The mining trends for 2020 are in – with a slew of reports highlighting a range of risks and opportunities facing the industry in the year ahead.
Deloitte, KPMG, BCG, WesTrac, and EY released their annual mining trends reports this month.
And while there are variations, five main themes emerged: social license to operate, technology, partnerships and joint ventures, diversity and inclusion, and environmental concerns.
Social license remains firmly entrenched at number one in EY’s Top 10 business risk and opportunities – 2020 report.
It was a theme taken up by Newcrest Mining’s Michael Nossal in a keynote address at last year’s International Mining and Resources Conference in Melbourne.
“We have to walk into new communities, sit with new governments and set out how we operate and basically pass that test every time we look at moving into a new country,” he said.
“But we actually have to deliver on these promises from the very beginning.”
Deloitte believes that mining organisations need to embrace a commitment to value beyond compliance if they are to maintain investor trust.
One company embracing this value beyond compliance is Anglo American. Its Sustainable Mining Plan focuses on building trust as corporate leaders, maintaining a healthy environment, and creating thriving communities.
The plan details Anglo American’s five-year site plans to reach its goal of sustainable mining and lists the milestones that will show its commitment to this goal.
Also detailing the company vision at IMARC 2019, Chief Executive Officer of Anglo American’s Metallurgical Coal business, Tyler Mitchelson said Environmental, Social and Governance issues were fast becoming mainstream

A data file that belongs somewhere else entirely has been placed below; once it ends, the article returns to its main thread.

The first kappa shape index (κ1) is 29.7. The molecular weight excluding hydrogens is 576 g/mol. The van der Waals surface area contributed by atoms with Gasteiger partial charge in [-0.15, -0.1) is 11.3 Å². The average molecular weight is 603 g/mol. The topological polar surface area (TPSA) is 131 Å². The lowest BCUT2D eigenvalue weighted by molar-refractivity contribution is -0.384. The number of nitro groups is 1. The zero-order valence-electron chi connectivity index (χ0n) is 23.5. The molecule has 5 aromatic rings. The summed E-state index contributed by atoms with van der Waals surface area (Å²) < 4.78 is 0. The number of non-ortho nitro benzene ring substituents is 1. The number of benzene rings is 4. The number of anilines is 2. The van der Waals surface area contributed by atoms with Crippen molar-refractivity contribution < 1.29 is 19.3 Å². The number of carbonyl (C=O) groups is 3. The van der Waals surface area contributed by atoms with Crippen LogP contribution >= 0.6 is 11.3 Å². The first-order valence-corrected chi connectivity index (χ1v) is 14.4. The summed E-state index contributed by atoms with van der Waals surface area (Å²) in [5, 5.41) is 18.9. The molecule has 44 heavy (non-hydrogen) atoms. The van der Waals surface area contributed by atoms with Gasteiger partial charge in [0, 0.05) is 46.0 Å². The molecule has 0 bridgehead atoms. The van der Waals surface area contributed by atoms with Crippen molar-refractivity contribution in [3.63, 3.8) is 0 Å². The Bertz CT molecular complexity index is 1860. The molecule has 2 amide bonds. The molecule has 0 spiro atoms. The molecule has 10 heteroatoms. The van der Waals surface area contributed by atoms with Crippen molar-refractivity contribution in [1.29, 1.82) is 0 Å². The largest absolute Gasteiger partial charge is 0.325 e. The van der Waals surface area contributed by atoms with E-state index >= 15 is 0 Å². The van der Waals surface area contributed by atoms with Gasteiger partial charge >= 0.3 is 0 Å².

“In the future, when someone refers to ‘mining’ I hope they see a picture of people doing valued work in a cleaner, smarter and more socially responsible way, providing the essential ingredients for modern life,” Mr Mitchelson told delegates.
Technology is the second major trend, with automation, digitisation, and big data being the main focus for many organisations.
WesTrac technology and solutions manager Nakia Brewer said in WesTrac’s report “autonomous mining systems allow for reduced operating costs, higher productivity, and, most importantly, improved safety”.
Rio Tinto awarded a contract to Scott Technology in February to design and build the automated mine site laboratory for the Koodaideri Iron Ore project.
Scott Technology CEO John Kippenberger described Koodaideri as an “innovative project that once complete will set the new benchmark of safety and operational excellence in iron ore sample preparation and analysis.”
“Demand for industrial automation continues to intensify, driven by the continuing focus on health and safety, and to improve productivity, quality and profitability,” he said.
However, KPMG’s Australian Mining Risk Forecast said processes that are now automated are potentially vulnerable to online attacks by malicious actors, meaning there needs to be an appropriate increase in investment to maintain and control these technologies.
Joint ventures and partnerships are the third major trend, and is exemplified by Gold Road, which has entered a joint venture agreement with Gold Fields to develop the Gruyere gold mine, one of the largest virgin gold discoveries in Australia.
The mine delivered the first gold in July and is forecast to produce around 300,000 ounces a year.
Reducing environmental impacts is the fourth major trend, with Deloitte’s Tracking the Trends 2020 report saying most mining companies are taking steps to reduce their greenhouse gas emissions amid pressure from stakeholders and the strengthening business case for decarbonisation.
According to the report, automation will play a major role in the reduction of emissions.
Deloitte financial advisor John O’Brien said decarbonisation made sense operationally because “an electrified mine is easier to automate, and the automated mine is easier to electrify”.
The fifth trend relates to the changing workforce in the mining industry and the ability for companies to adapt to this change.
Part of this change comes in the form of the growing necessity for a diverse and inclusive workforce, which BHP’s Partnering for Change flipbook said allows for greater innovation, better risk management, higher workforce engagement and productivity, and stronger financial results.
“In a business world, as in the natural world, diversity is a crucial source of strength and adaptability,” BCG’s Winning the ‘20s report said. “Leaders need to create an environment where new perspectives are welcomed and encouraged.”